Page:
As I had mentioned earlier, we have one spot against the siding of our house in the backyard for this tree. The frame is bolted to the siding to prevent it from toppling over. Since it is along a path, it cannot be planted in the ground. As such I chose a really big and deep squarish container for it to grow. The straight side of the container also allows it to be flush against the siding.
This time we put in irrigation tubing connected to our garden sprinkler system so that it can be watered regularly when the sprinklers come on. A tube was passed through the drainage hole at the base of the container before it was filled with dirt. We placed 4 in-line drips and a shut-off valve so that we can better control the amount of water going into this container. Hopefully, this will keep the tree consistently watered and make life a little easier for us.
Pruning This 6-in-1 Espalier Apple Tree
Finally, after checking many videos and write-ups on pruning an espalier apple tree, it appears that this little tree needs to grow a little more before pruning. However, I have a limited space for it and the branches are growing beyond the wooden frame. As such, I decided to go ahead and do some light pruning. I was careful not to cut off the short and stubby fruiting spurs. On this tree it was easy to identify because there are fruits on it. I pruned off the longer branch growth at the ends to keep the branches compact.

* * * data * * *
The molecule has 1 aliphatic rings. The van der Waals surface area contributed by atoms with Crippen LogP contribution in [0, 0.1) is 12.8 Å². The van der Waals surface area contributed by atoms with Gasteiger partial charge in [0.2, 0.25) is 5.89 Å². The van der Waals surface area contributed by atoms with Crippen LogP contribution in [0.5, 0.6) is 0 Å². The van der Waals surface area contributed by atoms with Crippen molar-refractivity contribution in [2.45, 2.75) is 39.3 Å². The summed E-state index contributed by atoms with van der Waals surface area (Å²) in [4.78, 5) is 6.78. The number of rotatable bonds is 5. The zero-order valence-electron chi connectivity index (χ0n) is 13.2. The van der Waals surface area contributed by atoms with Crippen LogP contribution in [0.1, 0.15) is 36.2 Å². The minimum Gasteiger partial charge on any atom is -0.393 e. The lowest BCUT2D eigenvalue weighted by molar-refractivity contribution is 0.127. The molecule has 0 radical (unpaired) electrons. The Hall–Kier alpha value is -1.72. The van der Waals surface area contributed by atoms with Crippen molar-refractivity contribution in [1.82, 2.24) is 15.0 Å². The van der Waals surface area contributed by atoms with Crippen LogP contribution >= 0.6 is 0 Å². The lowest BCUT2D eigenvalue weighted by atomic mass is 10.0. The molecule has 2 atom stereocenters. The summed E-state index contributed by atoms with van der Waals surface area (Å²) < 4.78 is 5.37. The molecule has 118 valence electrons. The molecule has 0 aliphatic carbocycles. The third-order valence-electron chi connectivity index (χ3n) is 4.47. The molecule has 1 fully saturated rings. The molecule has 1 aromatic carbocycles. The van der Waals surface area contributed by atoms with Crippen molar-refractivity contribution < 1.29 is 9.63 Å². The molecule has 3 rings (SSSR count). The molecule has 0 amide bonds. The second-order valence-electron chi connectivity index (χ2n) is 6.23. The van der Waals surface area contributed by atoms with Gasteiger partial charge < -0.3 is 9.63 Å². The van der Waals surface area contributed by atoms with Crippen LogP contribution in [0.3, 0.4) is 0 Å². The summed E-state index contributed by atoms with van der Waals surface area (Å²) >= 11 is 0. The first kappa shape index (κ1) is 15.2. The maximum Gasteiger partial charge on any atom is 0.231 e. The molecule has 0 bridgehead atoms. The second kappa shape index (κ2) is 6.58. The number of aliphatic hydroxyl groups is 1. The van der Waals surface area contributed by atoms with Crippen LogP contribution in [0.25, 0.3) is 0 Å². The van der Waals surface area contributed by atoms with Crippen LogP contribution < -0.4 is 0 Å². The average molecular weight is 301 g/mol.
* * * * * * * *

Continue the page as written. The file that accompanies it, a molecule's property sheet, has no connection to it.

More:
We will most likely extend the length of the horizontal sticks on the frame once the apples are harvested in the fall.
I hope we will have a successful apple crop this fall and will update this post with pictures later in the season. We have other fruit trees in our patio orchard I wish to share with you. Please check back in a couple days or so for our other fruit trees. 🙂
A Word About Dwarf and Grafted Fruit Trees
Many people have misconceptions about dwarf and grafted fruit trees. These trees are not chemically or genetically modified and are natural. Many are grafted onto healthy root stock and carefully kept small through centuries of horticultural tradition. Others are hybridized where they are cross pollinated by man or insects. These trees produce the same size and quality of fruit, just less of them because the trees are smaller. You can read more in the following pages.
Update : July 28, 2019